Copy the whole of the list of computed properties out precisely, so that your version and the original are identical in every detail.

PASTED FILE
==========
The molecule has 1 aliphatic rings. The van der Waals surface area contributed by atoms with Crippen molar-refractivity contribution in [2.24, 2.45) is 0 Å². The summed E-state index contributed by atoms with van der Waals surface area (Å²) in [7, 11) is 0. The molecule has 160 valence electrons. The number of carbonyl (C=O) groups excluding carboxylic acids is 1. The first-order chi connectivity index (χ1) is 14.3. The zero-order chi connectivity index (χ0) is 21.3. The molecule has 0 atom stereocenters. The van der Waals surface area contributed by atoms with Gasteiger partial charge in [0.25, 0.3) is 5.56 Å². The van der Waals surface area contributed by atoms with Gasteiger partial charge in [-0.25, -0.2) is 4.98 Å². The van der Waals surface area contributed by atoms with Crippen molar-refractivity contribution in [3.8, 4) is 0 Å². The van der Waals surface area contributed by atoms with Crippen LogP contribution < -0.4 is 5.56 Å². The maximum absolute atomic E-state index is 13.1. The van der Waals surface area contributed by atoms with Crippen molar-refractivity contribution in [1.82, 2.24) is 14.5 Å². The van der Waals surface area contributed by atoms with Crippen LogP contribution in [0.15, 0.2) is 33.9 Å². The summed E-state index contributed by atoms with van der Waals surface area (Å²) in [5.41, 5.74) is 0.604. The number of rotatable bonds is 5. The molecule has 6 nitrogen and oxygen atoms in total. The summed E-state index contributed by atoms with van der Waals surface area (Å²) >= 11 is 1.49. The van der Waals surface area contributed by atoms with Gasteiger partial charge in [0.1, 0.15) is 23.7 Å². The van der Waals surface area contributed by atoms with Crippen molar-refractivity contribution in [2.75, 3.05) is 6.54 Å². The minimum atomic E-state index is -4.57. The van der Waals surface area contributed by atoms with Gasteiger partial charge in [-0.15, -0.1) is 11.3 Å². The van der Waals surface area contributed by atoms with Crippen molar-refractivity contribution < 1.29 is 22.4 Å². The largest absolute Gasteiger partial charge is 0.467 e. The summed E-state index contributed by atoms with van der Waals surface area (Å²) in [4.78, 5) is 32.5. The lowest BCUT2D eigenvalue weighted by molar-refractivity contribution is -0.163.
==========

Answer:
The molecule has 1 aliphatic rings. The van der Waals surface area contributed by atoms with Crippen molar-refractivity contribution in [2.24, 2.45) is 0 Å². The summed E-state index contributed by atoms with van der Waals surface area (Å²) in [7, 11) is 0. The molecule has 160 valence electrons. The number of carbonyl (C=O) groups excluding carboxylic acids is 1. The first-order chi connectivity index (χ1) is 14.3. The zero-order chi connectivity index (χ0) is 21.3. The molecule has 0 atom stereocenters. The van der Waals surface area contributed by atoms with Gasteiger partial charge in [0.25, 0.3) is 5.56 Å². The van der Waals surface area contributed by atoms with Gasteiger partial charge in [-0.25, -0.2) is 4.98 Å². The van der Waals surface area contributed by atoms with Crippen molar-refractivity contribution in [3.8, 4) is 0 Å². The van der Waals surface area contributed by atoms with Crippen LogP contribution < -0.4 is 5.56 Å². The maximum absolute atomic E-state index is 13.1. The van der Waals surface area contributed by atoms with Crippen molar-refractivity contribution in [1.82, 2.24) is 14.5 Å². The van der Waals surface area contributed by atoms with Crippen LogP contribution in [0.15, 0.2) is 33.9 Å². The summed E-state index contributed by atoms with van der Waals surface area (Å²) in [5.41, 5.74) is 0.604. The number of rotatable bonds is 5. The molecule has 6 nitrogen and oxygen atoms in total. The summed E-state index contributed by atoms with van der Waals surface area (Å²) >= 11 is 1.49. The van der Waals surface area contributed by atoms with Gasteiger partial charge in [0.1, 0.15) is 23.7 Å². The van der Waals surface area contributed by atoms with Crippen molar-refractivity contribution in [2.75, 3.05) is 6.54 Å². The minimum atomic E-state index is -4.57. The van der Waals surface area contributed by atoms with Gasteiger partial charge in [-0.15, -0.1) is 11.3 Å². The van der Waals surface area contributed by atoms with Crippen molar-refractivity contribution < 1.29 is 22.4 Å². The largest absolute Gasteiger partial charge is 0.467 e. The summed E-state index contributed by atoms with van der Waals surface area (Å²) in [4.78, 5) is 32.5. The lowest BCUT2D eigenvalue weighted by molar-refractivity contribution is -0.163.